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  1. Default Palm Springs to Santa Fe and return

    We'll be making this drive in early April and have never been in this part of the world before, so have no idea which route would be the best. We like the idea of making it a circle tour, stopping off at the Grand Canyon on the way there, and taking a different route back. We have about a week for the driving part, staying in SF with family for another week.

    --Should we stick to main highways, or are the smaller roads better for scenery and ambience?
    --Which places are worth a detour?
    --Jerome, Sedona and Chandler have been suggested to us. Any thoughts on these or other stops?
    --Anyplace you think we should avoid?
    --Any charming but budget-friendly accommodations to suggest?

    Thanks for any help you can give....

  2. #2
    Join Date
    Mar 2005
    Location
    Tucson, AZ
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    9,358

    Default Only a Week?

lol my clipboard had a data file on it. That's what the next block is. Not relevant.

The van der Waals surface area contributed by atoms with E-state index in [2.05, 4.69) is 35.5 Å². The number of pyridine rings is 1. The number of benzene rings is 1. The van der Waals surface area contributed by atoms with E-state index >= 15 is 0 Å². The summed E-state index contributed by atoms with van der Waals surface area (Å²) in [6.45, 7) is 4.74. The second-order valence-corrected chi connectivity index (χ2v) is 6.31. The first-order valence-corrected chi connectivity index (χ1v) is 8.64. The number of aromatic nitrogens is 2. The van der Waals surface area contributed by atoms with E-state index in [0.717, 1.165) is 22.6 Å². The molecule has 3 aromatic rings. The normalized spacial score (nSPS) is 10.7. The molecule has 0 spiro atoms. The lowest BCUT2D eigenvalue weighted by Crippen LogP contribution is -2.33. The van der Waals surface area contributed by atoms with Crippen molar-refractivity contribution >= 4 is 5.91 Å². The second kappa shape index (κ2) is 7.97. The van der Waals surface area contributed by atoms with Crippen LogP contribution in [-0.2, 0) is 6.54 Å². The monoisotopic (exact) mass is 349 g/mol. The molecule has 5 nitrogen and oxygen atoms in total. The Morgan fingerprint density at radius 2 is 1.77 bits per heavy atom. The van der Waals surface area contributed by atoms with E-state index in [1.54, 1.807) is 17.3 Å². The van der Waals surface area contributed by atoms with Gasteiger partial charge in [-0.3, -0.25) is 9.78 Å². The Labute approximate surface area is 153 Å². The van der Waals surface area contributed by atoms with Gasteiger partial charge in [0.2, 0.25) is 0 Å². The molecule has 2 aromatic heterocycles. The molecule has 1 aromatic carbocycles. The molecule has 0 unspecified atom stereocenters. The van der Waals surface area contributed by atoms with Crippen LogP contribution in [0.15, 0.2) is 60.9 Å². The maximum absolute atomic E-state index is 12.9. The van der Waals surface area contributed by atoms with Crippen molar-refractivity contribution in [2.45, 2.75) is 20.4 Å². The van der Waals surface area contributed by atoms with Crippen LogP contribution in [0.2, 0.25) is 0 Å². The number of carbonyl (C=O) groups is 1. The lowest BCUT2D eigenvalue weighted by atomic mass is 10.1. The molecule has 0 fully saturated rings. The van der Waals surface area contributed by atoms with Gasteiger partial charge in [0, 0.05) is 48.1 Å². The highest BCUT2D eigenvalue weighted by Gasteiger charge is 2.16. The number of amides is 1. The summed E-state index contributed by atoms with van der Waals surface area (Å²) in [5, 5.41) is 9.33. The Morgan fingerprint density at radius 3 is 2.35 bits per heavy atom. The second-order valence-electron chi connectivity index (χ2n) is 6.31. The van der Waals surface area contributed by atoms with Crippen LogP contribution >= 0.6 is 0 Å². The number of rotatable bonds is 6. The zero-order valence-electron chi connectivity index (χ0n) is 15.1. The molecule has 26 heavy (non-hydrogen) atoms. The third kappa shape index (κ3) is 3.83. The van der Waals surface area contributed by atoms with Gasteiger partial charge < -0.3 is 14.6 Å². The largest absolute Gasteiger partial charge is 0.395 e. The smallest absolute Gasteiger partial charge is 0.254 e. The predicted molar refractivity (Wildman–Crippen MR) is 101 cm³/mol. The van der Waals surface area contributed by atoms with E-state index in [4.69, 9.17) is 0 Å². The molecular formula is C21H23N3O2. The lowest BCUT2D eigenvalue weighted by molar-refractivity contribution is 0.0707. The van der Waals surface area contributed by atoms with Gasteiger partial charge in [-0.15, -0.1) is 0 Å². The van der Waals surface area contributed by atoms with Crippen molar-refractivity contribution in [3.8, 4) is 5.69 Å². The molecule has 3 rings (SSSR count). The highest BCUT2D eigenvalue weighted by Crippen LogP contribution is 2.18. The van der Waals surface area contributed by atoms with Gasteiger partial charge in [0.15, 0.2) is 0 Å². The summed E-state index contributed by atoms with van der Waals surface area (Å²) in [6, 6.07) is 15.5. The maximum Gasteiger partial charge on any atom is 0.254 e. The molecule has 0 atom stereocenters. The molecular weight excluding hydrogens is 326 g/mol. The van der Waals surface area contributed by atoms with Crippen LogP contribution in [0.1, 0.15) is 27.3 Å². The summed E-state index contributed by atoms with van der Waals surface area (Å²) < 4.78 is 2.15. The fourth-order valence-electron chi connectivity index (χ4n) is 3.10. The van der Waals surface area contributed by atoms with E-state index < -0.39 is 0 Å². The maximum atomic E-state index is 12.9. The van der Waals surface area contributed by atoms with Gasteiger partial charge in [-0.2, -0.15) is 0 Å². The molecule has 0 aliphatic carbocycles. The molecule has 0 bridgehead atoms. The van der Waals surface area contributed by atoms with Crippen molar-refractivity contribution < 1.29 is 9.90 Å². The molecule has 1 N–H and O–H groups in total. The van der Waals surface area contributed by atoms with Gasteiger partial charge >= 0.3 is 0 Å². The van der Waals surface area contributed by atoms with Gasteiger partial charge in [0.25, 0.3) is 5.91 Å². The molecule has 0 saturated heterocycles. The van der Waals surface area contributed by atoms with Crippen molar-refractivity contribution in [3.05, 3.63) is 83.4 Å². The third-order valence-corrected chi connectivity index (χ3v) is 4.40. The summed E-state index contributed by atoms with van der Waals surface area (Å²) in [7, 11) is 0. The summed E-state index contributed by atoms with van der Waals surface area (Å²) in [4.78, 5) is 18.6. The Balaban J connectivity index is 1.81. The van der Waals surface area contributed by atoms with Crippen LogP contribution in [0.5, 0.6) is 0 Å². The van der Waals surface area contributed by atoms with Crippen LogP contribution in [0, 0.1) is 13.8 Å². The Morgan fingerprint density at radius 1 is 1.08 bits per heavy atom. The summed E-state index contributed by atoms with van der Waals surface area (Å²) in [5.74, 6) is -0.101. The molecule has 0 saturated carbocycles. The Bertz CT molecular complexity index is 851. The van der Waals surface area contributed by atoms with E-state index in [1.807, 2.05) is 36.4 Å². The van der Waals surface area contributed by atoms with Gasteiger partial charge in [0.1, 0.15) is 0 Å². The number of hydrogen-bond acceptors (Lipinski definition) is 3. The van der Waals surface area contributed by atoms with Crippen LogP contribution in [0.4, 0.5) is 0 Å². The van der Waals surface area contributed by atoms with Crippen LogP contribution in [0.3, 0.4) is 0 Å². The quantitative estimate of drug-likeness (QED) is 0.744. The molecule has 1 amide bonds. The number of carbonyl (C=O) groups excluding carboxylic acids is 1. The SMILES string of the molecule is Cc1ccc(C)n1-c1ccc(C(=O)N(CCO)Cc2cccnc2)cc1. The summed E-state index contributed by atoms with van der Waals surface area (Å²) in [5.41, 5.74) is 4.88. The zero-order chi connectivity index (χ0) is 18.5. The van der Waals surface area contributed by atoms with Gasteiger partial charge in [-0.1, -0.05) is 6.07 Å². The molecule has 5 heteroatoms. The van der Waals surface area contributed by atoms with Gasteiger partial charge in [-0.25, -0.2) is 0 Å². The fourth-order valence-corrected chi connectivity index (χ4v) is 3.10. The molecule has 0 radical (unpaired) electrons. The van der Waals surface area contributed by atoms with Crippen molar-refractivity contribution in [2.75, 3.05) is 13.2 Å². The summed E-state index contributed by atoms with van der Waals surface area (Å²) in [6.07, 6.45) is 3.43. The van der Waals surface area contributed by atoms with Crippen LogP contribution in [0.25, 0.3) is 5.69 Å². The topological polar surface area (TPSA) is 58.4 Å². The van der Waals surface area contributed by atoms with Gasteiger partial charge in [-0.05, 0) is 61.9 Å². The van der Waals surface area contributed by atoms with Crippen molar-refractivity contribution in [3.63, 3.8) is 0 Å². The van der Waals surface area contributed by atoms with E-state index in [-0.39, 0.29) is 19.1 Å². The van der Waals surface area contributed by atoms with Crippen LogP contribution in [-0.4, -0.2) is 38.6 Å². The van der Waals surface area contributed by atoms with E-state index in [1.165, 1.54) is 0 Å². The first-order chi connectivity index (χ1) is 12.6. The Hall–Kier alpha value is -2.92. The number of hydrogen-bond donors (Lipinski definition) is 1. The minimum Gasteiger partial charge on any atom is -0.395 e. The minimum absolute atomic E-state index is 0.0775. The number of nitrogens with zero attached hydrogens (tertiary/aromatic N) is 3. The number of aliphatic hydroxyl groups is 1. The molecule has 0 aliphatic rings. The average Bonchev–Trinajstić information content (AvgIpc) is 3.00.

Welcome aboard the RoadTrip America Forums!

    I may be reading your post wrong, but it seems that you'll be going from Palm Springs to Santa Fe and then on to San Francisco, Or are you really returning to Palm Springs before going on to San Francisco? If the former is the case, then a loop tour makes perfect sense, but with the Grand Canyon on the return, and with the caveat that with only a week, you'll have to skip a number of the best sites on the way or limit your time in Santa Fe. You should also plan on sticking to the Interstates for the most part, using the smaller roads when necessary. After all, you'll need to cover over 2200 miles. In any event, here's a routing and some suggested stops for such a loop.

    On your first driving day, head east out of Palm Springs on I-10 using AZ-85 south and I-8 east to avoid Phoenix and the worst of I-10 between Phoenix and Tucson. I-10 through Tucson is under construction (and will still be in April). You'll be fine as through traffic, but all the exits and entrances in the city are closed. Your goal for this first day's drive is just to get past Tucson and stop for the night either southeast of the city or in Benson. On Day 2, you begin your sightseeing with two of southeastern Arizona's best: Kartchner Caverns and Tombstone. If you do decide to do these, reservations are recommended for Kartchner, and do go through the Birdcage Saloon in Tombstone. Other stops in this general area include the San Pedro Conservation Area, Fort Bowie, and the Chiricahua National Monument.